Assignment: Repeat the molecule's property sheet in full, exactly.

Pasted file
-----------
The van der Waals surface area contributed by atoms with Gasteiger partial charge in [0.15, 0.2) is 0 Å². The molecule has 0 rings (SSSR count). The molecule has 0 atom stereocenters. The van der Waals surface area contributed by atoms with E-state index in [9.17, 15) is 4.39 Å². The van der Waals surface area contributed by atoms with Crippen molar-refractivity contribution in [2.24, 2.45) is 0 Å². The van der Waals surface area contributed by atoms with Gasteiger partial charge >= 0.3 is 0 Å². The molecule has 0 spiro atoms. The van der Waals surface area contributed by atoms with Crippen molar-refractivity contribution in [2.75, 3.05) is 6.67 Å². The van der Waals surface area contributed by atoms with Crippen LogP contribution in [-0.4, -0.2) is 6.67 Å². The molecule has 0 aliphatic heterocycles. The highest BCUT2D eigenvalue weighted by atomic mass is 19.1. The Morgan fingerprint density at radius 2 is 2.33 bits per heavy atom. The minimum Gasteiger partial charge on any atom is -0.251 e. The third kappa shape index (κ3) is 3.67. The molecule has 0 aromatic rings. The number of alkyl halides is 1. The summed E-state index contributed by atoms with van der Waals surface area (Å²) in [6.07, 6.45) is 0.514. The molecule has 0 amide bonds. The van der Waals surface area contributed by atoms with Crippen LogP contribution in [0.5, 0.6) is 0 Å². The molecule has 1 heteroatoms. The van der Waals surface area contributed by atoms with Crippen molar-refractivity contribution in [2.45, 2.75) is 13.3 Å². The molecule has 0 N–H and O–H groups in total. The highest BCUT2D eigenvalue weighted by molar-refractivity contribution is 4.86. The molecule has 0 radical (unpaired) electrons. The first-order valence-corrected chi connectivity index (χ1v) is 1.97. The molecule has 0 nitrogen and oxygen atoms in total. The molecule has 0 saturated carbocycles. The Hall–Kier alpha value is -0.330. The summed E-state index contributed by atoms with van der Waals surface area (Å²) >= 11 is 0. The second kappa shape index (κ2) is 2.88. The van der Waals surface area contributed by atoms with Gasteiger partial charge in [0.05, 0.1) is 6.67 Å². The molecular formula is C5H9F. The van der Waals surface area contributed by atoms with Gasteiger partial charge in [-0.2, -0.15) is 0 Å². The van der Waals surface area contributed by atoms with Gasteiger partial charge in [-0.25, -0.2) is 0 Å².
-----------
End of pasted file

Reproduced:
The van der Waals surface area contributed by atoms with Gasteiger partial charge in [0.15, 0.2) is 0 Å². The molecule has 0 rings (SSSR count). The molecule has 0 atom stereocenters. The van der Waals surface area contributed by atoms with E-state index in [9.17, 15) is 4.39 Å². The van der Waals surface area contributed by atoms with Crippen molar-refractivity contribution in [2.24, 2.45) is 0 Å². The van der Waals surface area contributed by atoms with Gasteiger partial charge >= 0.3 is 0 Å². The molecule has 0 spiro atoms. The van der Waals surface area contributed by atoms with Crippen molar-refractivity contribution in [2.75, 3.05) is 6.67 Å². The van der Waals surface area contributed by atoms with Crippen LogP contribution in [-0.4, -0.2) is 6.67 Å². The molecule has 0 aliphatic heterocycles. The highest BCUT2D eigenvalue weighted by atomic mass is 19.1. The Morgan fingerprint density at radius 2 is 2.33 bits per heavy atom. The minimum Gasteiger partial charge on any atom is -0.251 e. The third kappa shape index (κ3) is 3.67. The molecule has 0 aromatic rings. The number of alkyl halides is 1. The summed E-state index contributed by atoms with van der Waals surface area (Å²) in [6.07, 6.45) is 0.514. The molecule has 0 amide bonds. The van der Waals surface area contributed by atoms with Crippen LogP contribution in [0.5, 0.6) is 0 Å². The molecule has 1 heteroatoms. The van der Waals surface area contributed by atoms with Crippen molar-refractivity contribution in [2.45, 2.75) is 13.3 Å². The molecule has 0 N–H and O–H groups in total. The highest BCUT2D eigenvalue weighted by molar-refractivity contribution is 4.86. The molecule has 0 radical (unpaired) electrons. The first-order valence-corrected chi connectivity index (χ1v) is 1.97. The molecule has 0 nitrogen and oxygen atoms in total. The molecule has 0 saturated carbocycles. The Hall–Kier alpha value is -0.330. The summed E-state index contributed by atoms with van der Waals surface area (Å²) >= 11 is 0. The second kappa shape index (κ2) is 2.88. The van der Waals surface area contributed by atoms with Gasteiger partial charge in [0.05, 0.1) is 6.67 Å². The molecular formula is C5H9F. The van der Waals surface area contributed by atoms with Gasteiger partial charge in [-0.2, -0.15) is 0 Å². The van der Waals surface area contributed by atoms with Gasteiger partial charge in [-0.25, -0.2) is 0 Å².